Dietary counseling included the prescription of a therapeutic diet with regular foods that was modified to provide for individual choice. Counseling was based on principles of good nutrition and took into consideration patients’ abilities to digest and absorb nutrients, symptom issues, and psychosocial factors as well as food preferences. Researchers found that protein intake was increased in groups 1 and 2 and decreased in group 3. Moreover, only patients in the group receiving dietary counseling were able to sustain their nutritional intake three months after completing radiation therapy (Ravasco et al., 2005).


A systematic review by Brown (2002) included seven randomized clinical trials examining the effects of nutritional counseling and commercial oral liquid supplements on oral intake. Samples were mixed with regard to diagnosis, treatment, and other demographic and clinical characteristics. The review indicated that all trials reported improved caloric intake resulting from nutritional counseling or liquid oral supplements.




Eicosapentaenoic acid: Eicosapentaenoic acid (EPA) is an essential omega-3 fatty acid, distinguished from other long-chain polyunsaturated fatty acids by a double bond that sits three carbons from the N-terminal of the molecule. Bluefish, swordfish, salmon, and mackerel are rich in EPA (Jatoi et al., 2004). EPA has been found to lower levels of proinflammatory cytokines, which have been associated with the cancer and anorexia syndrome (Bruera et al., 2003). A systematic review by Yavuzsen, Davis, Walsh, Legrand, and Lagman (2005) reported on three studies that were designed to evaluate the efficacy of EPA on appetite and weight gain in patients with cancer.

The first of the studies (Bruera et al., 2003) included EPA in fish oil capsules, which were investigated in a small, randomized, controlled trial (N = 60). The capsule contained 1.8 g of EPA and 1.2 g of docosahexaenoic acid, which was compared to placebo (olive oil capsules). At study onset, the dose of EPA actually was three times higher, but gastrointestinal complaints and a high rate of attrition (31%) led researchers to dose reduce. No significant differences in appetite or weight outcomes were reported between the two groups.


The second investigation (Jatoi et al., 2004) was a double-blind, three-armed, randomized, controlled trial (N = 421) designed to evaluate EPA in supplement form. Patients received 2.18 g per day of EPA, megesterol acetate, or a combination of the two. Megesterol acetate was selected as a control based on its previously proven efficacy. The primary endpoint was a weight gain greater than or equal to 10%, which was achieved in 6% of patients in the EPA arm, 18% of those receiving megesterol acetate, and 11% receiving both (p = 0.01).


Appetite was measured using the North Central Cancer Treatment Group (NCCTG) questionnaire and the Functional Assessment of Anorexia and Cachexia Therapy (FAACT) (Lai, Cella, Peterman, Barocas, & Goldman, 2005). The NCCTG questionnaire demonstrated equitable results across all three groups. The FAACT, however, demonstrated significantly more favorable appetite scores among patients who received megesterol acetate or the combination. Because the study did not have a true placebo arm, whether EPA had a favorable effect on appetite or weight gain is uncertain. A third randomized, double-blind trial (Fearon et al., 2006) included in the systematic review used an energy-dense omega-3 fatty acid-enriched supplement with an EPA dose of 2.2 g per day versus a control group during a period of eight weeks. A significant correlation existed between EPA and weight gain in patients who were at least 80% compliant based on capsule count; however, the intent-to-treat analysis, which included all subjects who were randomized and consumed at least one dose of study drug, was negative.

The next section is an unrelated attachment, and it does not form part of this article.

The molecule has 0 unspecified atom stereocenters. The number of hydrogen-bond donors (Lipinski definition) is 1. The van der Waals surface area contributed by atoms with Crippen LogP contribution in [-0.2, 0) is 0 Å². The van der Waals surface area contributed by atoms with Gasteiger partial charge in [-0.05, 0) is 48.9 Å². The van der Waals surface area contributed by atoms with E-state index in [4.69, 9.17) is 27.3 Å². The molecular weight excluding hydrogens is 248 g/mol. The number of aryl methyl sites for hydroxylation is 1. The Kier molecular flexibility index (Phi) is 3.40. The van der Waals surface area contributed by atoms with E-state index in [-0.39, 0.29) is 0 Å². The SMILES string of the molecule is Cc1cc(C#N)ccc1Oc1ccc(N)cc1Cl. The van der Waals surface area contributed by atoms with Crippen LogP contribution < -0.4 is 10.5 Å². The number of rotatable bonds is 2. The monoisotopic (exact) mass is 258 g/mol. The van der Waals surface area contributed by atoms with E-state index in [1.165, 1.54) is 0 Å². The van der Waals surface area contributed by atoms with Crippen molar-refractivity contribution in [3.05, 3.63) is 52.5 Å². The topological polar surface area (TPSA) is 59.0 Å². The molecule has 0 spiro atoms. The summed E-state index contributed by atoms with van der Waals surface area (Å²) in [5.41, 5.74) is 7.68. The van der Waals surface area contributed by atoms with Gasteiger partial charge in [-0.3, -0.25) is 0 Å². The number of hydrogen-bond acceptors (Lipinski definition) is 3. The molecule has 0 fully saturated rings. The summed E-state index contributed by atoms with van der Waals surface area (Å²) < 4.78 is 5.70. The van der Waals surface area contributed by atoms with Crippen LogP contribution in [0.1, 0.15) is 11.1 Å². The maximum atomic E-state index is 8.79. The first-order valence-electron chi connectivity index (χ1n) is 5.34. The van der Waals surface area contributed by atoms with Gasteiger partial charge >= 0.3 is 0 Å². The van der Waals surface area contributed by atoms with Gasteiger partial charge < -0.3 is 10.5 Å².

Oral branched-chain amino acids: Tryptophan, an amino acid precursor of serotonin, is believed to play a role in the pathogenesis of cancer anorexia. Uptake of tryptophan into the brain is regulated by a specific transport system, which is competitively shared with branched-chain amino acids. Therefore, the administration of oral branched-chain amino acids should result in the reduced concentrations of tryptophan in the brain, limiting its anorexic effects (Cangiano et al., 1996).

One small (N = 25), randomized trial (Cangiano et al., 1996) evaluated the effects of oral branched-chain amino acids versus placebo on anorexia and food intake in patients with cancer over a seven-day period. Patients were newly diagnosed with resectable cancers and had anorexia but were not losing weight. Daily caloric intake (measured by weighing food before and after each meal) was significantly increased and the incidence of anorexia was significantly decreased in the treatment but not in the placebo arm. Evaluation of the significance of the results was difficult because of a lack of description of the validity and reliability of the tool used to assess anorexia. Furthermore, the short duration and small sample size of the study limit its external generalizability. Additional studies need to be conducted in larger populations during a longer period with patient weight as an outcome variable before recommendations for oral branched-chain amino acids can confidently be made.